The deacon at our church keeps telling me that fiduciary work is a wonderful ministry. There may be something to that.
I stumbled upon a training opportunity over a year ago that examined some of the challenges of life for elderly and disabled folks who happen to be found under the umbrella of LGBT.
When presented with the possibility of a new client, a fiduciary should/must ask of themselves, can I effectively advocate for this person?
I walked away from that training thinking, not yet.
Fortunately, there have been more opportunities to learn and I have made the commitment that I can approach a LGBT Client opportunity focusing on the person, not the person's sexual orientation. I am hoping to become one very small part of a core of committed professionals in Sonoma County that can work together to serve these folks with tremendous professionalism.
Recently, I was offered the opportunity to jump into a conservatorship for a gay client whose geography and finances suggest that a poor business decision was made.
Leap of faith? I jump tomorrow!
I am fond of calling myself an advocate. When I speak for a client, their voice is heard.
There are people in this community that speak for others in their own voice, part of a plan of isolation and manipulation.
One of my disabled clients has been under my umbrella for more than a year and a half. At this juncture I have to honestly admit that I know him not at all.
The family members and paid caregiver that share living space with this client contribute to an atmosphere of high emotion and confrontation.
My ability to assist is hampered by the amount of funds available, the genuine risk of loss of public benefits if money is improperly expended, actions of previous trustees that established perceived precedents and the lack of cooperation from the client/circle to establish meaningful distribution goals.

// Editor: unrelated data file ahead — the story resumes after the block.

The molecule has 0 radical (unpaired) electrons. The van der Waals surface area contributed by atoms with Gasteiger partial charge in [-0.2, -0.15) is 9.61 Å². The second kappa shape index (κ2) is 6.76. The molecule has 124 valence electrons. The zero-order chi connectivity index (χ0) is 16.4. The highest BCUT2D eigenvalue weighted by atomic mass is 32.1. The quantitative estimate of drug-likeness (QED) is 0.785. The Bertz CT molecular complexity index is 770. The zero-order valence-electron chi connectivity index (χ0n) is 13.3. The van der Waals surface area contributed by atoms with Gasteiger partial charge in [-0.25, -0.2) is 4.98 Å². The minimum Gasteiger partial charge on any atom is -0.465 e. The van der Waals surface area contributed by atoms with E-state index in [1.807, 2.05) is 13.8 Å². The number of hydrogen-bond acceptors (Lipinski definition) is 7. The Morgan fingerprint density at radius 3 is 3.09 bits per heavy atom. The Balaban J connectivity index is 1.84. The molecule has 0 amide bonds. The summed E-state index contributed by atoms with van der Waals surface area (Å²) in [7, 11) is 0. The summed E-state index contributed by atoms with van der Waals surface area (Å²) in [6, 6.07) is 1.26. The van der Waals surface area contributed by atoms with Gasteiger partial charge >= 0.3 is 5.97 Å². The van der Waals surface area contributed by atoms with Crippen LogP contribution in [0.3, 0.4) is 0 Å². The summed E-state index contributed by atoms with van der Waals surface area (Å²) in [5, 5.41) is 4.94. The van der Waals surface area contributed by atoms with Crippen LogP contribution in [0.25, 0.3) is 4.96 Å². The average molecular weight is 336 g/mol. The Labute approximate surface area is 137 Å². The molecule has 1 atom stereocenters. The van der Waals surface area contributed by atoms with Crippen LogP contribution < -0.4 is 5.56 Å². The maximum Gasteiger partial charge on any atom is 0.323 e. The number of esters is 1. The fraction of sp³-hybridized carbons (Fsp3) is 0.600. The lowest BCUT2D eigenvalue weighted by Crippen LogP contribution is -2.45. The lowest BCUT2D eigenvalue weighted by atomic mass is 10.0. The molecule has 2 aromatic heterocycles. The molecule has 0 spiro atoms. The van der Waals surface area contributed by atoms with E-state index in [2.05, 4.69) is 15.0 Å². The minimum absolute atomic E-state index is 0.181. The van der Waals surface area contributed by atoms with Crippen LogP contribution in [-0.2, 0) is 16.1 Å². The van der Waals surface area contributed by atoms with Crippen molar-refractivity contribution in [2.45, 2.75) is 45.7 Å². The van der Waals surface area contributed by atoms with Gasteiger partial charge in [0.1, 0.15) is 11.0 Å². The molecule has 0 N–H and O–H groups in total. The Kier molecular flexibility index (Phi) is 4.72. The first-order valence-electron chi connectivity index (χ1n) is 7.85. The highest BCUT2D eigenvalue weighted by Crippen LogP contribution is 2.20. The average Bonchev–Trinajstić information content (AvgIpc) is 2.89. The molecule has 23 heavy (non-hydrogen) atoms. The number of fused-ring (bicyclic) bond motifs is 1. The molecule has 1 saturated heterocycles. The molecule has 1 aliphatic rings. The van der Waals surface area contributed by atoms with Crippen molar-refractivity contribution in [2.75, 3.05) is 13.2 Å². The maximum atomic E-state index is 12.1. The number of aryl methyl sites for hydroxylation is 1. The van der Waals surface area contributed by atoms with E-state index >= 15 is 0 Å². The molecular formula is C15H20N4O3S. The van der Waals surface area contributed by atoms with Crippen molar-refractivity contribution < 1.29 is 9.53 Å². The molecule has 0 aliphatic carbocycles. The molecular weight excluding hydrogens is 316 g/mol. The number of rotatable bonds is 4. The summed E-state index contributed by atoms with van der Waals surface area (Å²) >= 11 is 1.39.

When the client calls, I can hear an "advocate" in the background, coaching each word.
My responsibilities are clear, my desire to provide assistance is genuine. My concern for the well being of this person is well-founded.
Is that enough?
In trying to maintain balance in my life, I give of my time to a local non-profit organization that provides housing for senior citizens. My reward is that I gain experience that helps me in my fiduciary role. In turn, my fiduciary expertise adds to our management conversation.
Recently, a local health professional (in the spirit of advocacy) has taken up the cause for some of our clients that have some complaints about the way our organization is run. As a member of the board it is easy to take offense at an outsider confronting us with accusations and some board members have struggled with this situation.
I am pleased to report that others have responded differently and a new determination to make improvements has emerged. Let us be reminded that a knife is sharpened by contact with a stone. Toss a few rocks in our direction and watch us work, as would skilled surgeons, to bring healing to our community.
Yesterday, I had the opportunity to attend the open house for a new Bed and Board Home here in Cloverdale. They have done wonderful job creating a warm, homey and safe living facility.
The young lady whose family owns the facility explained to me that her grandmother resides in a similar facility in the Sacramento Area. Although clean and safe, she feels a lack of warmth and consistent commitment to client care. Hence the business venture that she hope will provide a warm family-like environment for grandma and 5 others.
Many people I've met who have chosen a career in senior services have a similar story. Someone they love was somehow slighted or even endangered by people entrusted to care for them.
My Grandma Myra spent the last 9 years of her life in a skilled nursing facility that was at times quite good but went through periods when the care was not good, when they chose to medicate her rather than truly deal with her.
If nothing else, we owe our loved ones our commitment to always act in the role of advocate. To speak up every time a situation or action falls short of how we would act ourselves.
In the role of trustee or power of attorney, the standard does not change. In fact it is higher, we are expected to bring together the resources and expertise to ensure that our clients live with the highest possible level of freedom, safety and dignity.
Would you want any less fo
Don the Trustee
When my mother passed very suddenly some 16 years ago, I worked as a trustee for the first time. Her trust contained walnut orchards, peach orchards and a small vineyard. One of the properties was within the sphere of influence of the adjacent city and I dove in with the neighbors and started working on annexation. Loved this work back then and still find it very satisfying today.